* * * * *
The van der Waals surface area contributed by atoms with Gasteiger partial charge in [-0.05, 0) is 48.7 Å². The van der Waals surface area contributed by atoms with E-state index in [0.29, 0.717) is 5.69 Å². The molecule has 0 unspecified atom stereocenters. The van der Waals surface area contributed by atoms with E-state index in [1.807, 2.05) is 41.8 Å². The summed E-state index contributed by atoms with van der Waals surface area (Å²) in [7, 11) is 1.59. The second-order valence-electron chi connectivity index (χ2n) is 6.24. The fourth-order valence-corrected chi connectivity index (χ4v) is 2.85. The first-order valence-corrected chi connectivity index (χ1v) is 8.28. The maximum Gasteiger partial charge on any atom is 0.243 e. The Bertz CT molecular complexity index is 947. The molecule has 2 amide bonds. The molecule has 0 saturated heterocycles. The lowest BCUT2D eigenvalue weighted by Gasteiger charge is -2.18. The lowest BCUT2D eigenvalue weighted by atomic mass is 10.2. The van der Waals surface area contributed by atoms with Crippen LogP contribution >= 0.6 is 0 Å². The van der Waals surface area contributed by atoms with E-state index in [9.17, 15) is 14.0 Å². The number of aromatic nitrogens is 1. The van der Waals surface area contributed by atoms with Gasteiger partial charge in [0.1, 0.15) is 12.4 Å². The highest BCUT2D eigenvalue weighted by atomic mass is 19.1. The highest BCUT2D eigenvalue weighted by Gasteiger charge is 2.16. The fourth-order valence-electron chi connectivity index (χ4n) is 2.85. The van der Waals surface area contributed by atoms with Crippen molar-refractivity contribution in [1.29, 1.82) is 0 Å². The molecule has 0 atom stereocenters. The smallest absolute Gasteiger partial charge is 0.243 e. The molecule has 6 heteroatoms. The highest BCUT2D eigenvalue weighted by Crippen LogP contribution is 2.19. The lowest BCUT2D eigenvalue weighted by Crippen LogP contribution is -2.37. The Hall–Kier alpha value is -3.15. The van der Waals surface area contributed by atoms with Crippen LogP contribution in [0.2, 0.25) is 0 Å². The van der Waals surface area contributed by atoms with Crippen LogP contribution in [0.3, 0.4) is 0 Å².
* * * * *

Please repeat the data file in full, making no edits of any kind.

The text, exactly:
The van der Waals surface area contributed by atoms with Gasteiger partial charge in [-0.05, 0) is 48.7 Å². The van der Waals surface area contributed by atoms with E-state index in [0.29, 0.717) is 5.69 Å². The molecule has 0 unspecified atom stereocenters. The van der Waals surface area contributed by atoms with E-state index in [1.807, 2.05) is 41.8 Å². The summed E-state index contributed by atoms with van der Waals surface area (Å²) in [7, 11) is 1.59. The second-order valence-electron chi connectivity index (χ2n) is 6.24. The fourth-order valence-corrected chi connectivity index (χ4v) is 2.85. The first-order valence-corrected chi connectivity index (χ1v) is 8.28. The maximum Gasteiger partial charge on any atom is 0.243 e. The Bertz CT molecular complexity index is 947. The molecule has 2 amide bonds. The molecule has 0 saturated heterocycles. The lowest BCUT2D eigenvalue weighted by Gasteiger charge is -2.18. The lowest BCUT2D eigenvalue weighted by atomic mass is 10.2. The van der Waals surface area contributed by atoms with Crippen LogP contribution >= 0.6 is 0 Å². The van der Waals surface area contributed by atoms with E-state index in [9.17, 15) is 14.0 Å². The number of aromatic nitrogens is 1. The van der Waals surface area contributed by atoms with Gasteiger partial charge in [0.1, 0.15) is 12.4 Å². The highest BCUT2D eigenvalue weighted by atomic mass is 19.1. The highest BCUT2D eigenvalue weighted by Gasteiger charge is 2.16. The fourth-order valence-electron chi connectivity index (χ4n) is 2.85. The van der Waals surface area contributed by atoms with Crippen molar-refractivity contribution in [1.29, 1.82) is 0 Å². The molecule has 0 atom stereocenters. The smallest absolute Gasteiger partial charge is 0.243 e. The molecule has 6 heteroatoms. The highest BCUT2D eigenvalue weighted by Crippen LogP contribution is 2.19. The lowest BCUT2D eigenvalue weighted by Crippen LogP contribution is -2.37. The Hall–Kier alpha value is -3.15. The van der Waals surface area contributed by atoms with Crippen LogP contribution in [0.2, 0.25) is 0 Å². The van der Waals surface area contributed by atoms with Crippen LogP contribution in [0.3, 0.4) is 0 Å².